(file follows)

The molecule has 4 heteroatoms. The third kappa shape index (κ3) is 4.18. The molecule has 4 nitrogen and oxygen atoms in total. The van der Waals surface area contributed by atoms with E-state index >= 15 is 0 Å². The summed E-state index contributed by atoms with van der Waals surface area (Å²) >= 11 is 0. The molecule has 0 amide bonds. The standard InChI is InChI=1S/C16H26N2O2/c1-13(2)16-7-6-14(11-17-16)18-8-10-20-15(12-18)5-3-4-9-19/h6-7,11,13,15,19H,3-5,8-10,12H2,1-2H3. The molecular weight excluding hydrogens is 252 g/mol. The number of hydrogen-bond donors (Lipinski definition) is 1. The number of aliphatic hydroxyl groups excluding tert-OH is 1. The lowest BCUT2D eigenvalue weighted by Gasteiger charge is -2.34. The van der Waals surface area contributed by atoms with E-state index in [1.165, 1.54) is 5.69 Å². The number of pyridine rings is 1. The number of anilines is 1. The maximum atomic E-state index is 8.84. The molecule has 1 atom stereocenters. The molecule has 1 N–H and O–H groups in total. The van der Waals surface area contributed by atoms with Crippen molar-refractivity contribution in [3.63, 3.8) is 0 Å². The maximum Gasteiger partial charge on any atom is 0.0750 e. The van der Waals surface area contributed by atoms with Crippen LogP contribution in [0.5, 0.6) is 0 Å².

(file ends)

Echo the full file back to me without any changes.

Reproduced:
The molecule has 4 heteroatoms. The third kappa shape index (κ3) is 4.18. The molecule has 4 nitrogen and oxygen atoms in total. The van der Waals surface area contributed by atoms with E-state index >= 15 is 0 Å². The summed E-state index contributed by atoms with van der Waals surface area (Å²) >= 11 is 0. The molecule has 0 amide bonds. The standard InChI is InChI=1S/C16H26N2O2/c1-13(2)16-7-6-14(11-17-16)18-8-10-20-15(12-18)5-3-4-9-19/h6-7,11,13,15,19H,3-5,8-10,12H2,1-2H3. The molecular weight excluding hydrogens is 252 g/mol. The number of hydrogen-bond donors (Lipinski definition) is 1. The number of aliphatic hydroxyl groups excluding tert-OH is 1. The lowest BCUT2D eigenvalue weighted by Gasteiger charge is -2.34. The van der Waals surface area contributed by atoms with E-state index in [1.165, 1.54) is 5.69 Å². The number of pyridine rings is 1. The number of anilines is 1. The maximum atomic E-state index is 8.84. The molecule has 1 atom stereocenters. The molecule has 1 N–H and O–H groups in total. The van der Waals surface area contributed by atoms with Crippen molar-refractivity contribution in [3.63, 3.8) is 0 Å². The maximum Gasteiger partial charge on any atom is 0.0750 e. The van der Waals surface area contributed by atoms with Crippen LogP contribution in [0.5, 0.6) is 0 Å².